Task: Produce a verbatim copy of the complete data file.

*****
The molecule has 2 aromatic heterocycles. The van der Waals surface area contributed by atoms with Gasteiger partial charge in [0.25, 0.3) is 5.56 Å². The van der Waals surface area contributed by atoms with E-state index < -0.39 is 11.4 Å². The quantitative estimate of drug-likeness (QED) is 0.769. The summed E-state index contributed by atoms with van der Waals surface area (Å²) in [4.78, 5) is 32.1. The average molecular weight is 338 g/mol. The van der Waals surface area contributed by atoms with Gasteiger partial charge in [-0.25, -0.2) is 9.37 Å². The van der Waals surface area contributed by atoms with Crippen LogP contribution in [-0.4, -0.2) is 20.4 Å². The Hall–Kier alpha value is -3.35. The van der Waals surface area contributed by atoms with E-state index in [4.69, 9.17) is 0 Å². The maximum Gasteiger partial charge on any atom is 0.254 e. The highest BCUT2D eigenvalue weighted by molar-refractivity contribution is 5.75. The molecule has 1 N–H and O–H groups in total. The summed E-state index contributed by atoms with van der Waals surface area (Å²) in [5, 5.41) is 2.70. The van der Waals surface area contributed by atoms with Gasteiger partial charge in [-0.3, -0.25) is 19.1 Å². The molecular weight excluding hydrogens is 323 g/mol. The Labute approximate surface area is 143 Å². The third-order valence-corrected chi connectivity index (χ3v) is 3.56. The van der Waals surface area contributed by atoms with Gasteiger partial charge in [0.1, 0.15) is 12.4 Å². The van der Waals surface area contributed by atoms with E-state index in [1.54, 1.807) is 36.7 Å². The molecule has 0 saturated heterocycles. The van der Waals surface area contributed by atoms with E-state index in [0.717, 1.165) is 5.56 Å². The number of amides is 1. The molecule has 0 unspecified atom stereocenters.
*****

The molecule has 2 aromatic heterocycles. The van der Waals surface area contributed by atoms with Gasteiger partial charge in [0.25, 0.3) is 5.56 Å². The van der Waals surface area contributed by atoms with E-state index < -0.39 is 11.4 Å². The quantitative estimate of drug-likeness (QED) is 0.769. The summed E-state index contributed by atoms with van der Waals surface area (Å²) in [4.78, 5) is 32.1. The average molecular weight is 338 g/mol. The van der Waals surface area contributed by atoms with Gasteiger partial charge in [-0.25, -0.2) is 9.37 Å². The van der Waals surface area contributed by atoms with Crippen LogP contribution in [-0.4, -0.2) is 20.4 Å². The Hall–Kier alpha value is -3.35. The van der Waals surface area contributed by atoms with E-state index in [4.69, 9.17) is 0 Å². The maximum Gasteiger partial charge on any atom is 0.254 e. The highest BCUT2D eigenvalue weighted by molar-refractivity contribution is 5.75. The molecule has 1 N–H and O–H groups in total. The summed E-state index contributed by atoms with van der Waals surface area (Å²) in [5, 5.41) is 2.70. The van der Waals surface area contributed by atoms with Gasteiger partial charge in [-0.3, -0.25) is 19.1 Å². The molecular weight excluding hydrogens is 323 g/mol. The Labute approximate surface area is 143 Å². The third-order valence-corrected chi connectivity index (χ3v) is 3.56. The van der Waals surface area contributed by atoms with Gasteiger partial charge in [0.1, 0.15) is 12.4 Å². The van der Waals surface area contributed by atoms with E-state index in [1.54, 1.807) is 36.7 Å². The molecule has 0 saturated heterocycles. The van der Waals surface area contributed by atoms with E-state index in [0.717, 1.165) is 5.56 Å². The number of amides is 1. The molecule has 0 unspecified atom stereocenters.